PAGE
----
Pampered Urban Chickens–LITERALLY

women in chicken costumesIf you think you could just buy a fancy coop for your urban chickens, you have not explored the full accessorizing possibilities. Now you can get diapers for your birds!  From the WSJ:

Ruth Haldeman began adopting pet chickens in 2002. “I wanted fresh eggs, but I found that chickens are like peanuts, you can’t have just one,” she says. Before long, Ms. Haldeman had founded in Hot Springs, Ark.

“Everyone was talking about how there was a need for diapers,” she says, given that chickens typically can’t be potty trained. “Oh, lord, what a mess they make.” Ms. Haldeman, who is also a full-time chemist, designed a chicken diaper with a replaceable liner.

I would like to see a Venn diagram of how the diapered chicken community and the diaper-free children community overlap. The diagram would be a chicken butt and a baby butt, touching.

Note: If you appreciate the awesomeness of this image, click on it to see the back view, complete with tailfeathers.

Hey FloFab, Can You Spare a Dime?

Or maybe $549.99, to buy one of the D’Artagnan hams you wrote about today? Or $115 for some “summer truffles?” Who is this lady? If she is trying to make a living off her writing, she’d have to get more than $7/word to break even on these stories.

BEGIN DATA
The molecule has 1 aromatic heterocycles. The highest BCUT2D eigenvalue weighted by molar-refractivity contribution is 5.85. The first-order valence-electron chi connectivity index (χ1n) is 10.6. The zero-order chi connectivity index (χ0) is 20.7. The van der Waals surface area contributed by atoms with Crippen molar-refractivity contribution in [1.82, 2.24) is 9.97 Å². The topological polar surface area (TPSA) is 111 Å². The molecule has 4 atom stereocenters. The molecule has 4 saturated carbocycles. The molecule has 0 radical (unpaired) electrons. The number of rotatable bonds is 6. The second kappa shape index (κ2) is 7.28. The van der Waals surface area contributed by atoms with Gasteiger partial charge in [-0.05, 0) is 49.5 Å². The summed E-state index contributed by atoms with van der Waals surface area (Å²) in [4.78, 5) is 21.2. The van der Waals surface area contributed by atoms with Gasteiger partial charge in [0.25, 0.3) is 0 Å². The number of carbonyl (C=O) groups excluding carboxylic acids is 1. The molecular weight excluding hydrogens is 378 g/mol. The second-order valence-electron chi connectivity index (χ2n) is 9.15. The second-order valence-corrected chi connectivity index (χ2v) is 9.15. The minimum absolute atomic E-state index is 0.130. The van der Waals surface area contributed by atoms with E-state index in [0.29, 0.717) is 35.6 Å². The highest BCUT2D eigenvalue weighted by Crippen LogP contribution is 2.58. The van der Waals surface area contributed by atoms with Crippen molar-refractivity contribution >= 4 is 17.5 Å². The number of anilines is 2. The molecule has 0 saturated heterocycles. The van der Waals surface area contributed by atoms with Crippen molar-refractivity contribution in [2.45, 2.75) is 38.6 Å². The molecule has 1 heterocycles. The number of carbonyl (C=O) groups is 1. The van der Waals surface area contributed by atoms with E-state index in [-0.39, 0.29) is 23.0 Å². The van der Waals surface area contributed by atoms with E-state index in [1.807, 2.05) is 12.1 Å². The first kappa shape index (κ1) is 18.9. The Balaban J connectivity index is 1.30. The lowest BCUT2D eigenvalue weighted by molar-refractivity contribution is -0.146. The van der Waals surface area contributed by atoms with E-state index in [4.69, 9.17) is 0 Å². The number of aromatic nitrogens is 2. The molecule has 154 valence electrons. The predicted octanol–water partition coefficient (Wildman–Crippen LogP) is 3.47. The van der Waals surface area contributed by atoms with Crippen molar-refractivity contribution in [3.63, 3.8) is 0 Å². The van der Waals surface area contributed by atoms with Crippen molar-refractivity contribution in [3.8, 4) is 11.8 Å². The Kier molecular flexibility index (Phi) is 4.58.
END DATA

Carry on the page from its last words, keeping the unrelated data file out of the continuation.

Sidenote on D’Artagnan–they were pestering us via Twitter to write about them during the Fancy Food Festival.

Outrageous, indeed.

Make a Coke Friend Today!

Cultural news you can use: Making a “Coke Friend” means one thing on Craiglist, and something entirely different in South Korea. There, Coca-Cola Korea is connecting with influential mommy bloggers and encouraging them to have a Coke and a smile:

These women “are not simply in charge of a onetime event or project but are vitally important stakeholders,” Mr. Kaerhoeg said. “Each blogger has been paid careful attention to, various brand and company information appropriate to each blogger’s interest and inclination has been continuously provided, involving them into a variety of marketing and corporate events, therefore enabling them to share unique and exciting Coke experiences.”

In other news, social media is sending Justin Bieber to North Korea, so really why do we even bother having a State Department?

The Food Blogger Code of Ethics!

Who knew? Am I breaking an ethical code by posting it in its entirety? WHO CARES IT’S 9,000 DEGREES IN NYC AND I CAN’T THINK. Ahem. The code was written by Brooke Burton and Leah Greenstein. You can tell they have been trained as ethicists because of the gray background on their blog.

Here is the code. I think we break pretty much all of those commandments every day, or would if we could. Come and get us, coppers!

Oh and I think Ms. Burton and Ms. Greenstein have missed a golden chance for a truly righteous logo! I think the scales of justice, filled with food, would inspire all of us to be better people.

I am going to say right here, right now, that I am ready to be the Ethicist of the Foodie World. Send me your ethical dilemmas at sshfoodies AT gmail DOT com, and I will preserve your anonymity and keep you on the straight and narrow.

Check Out This Cropportunity!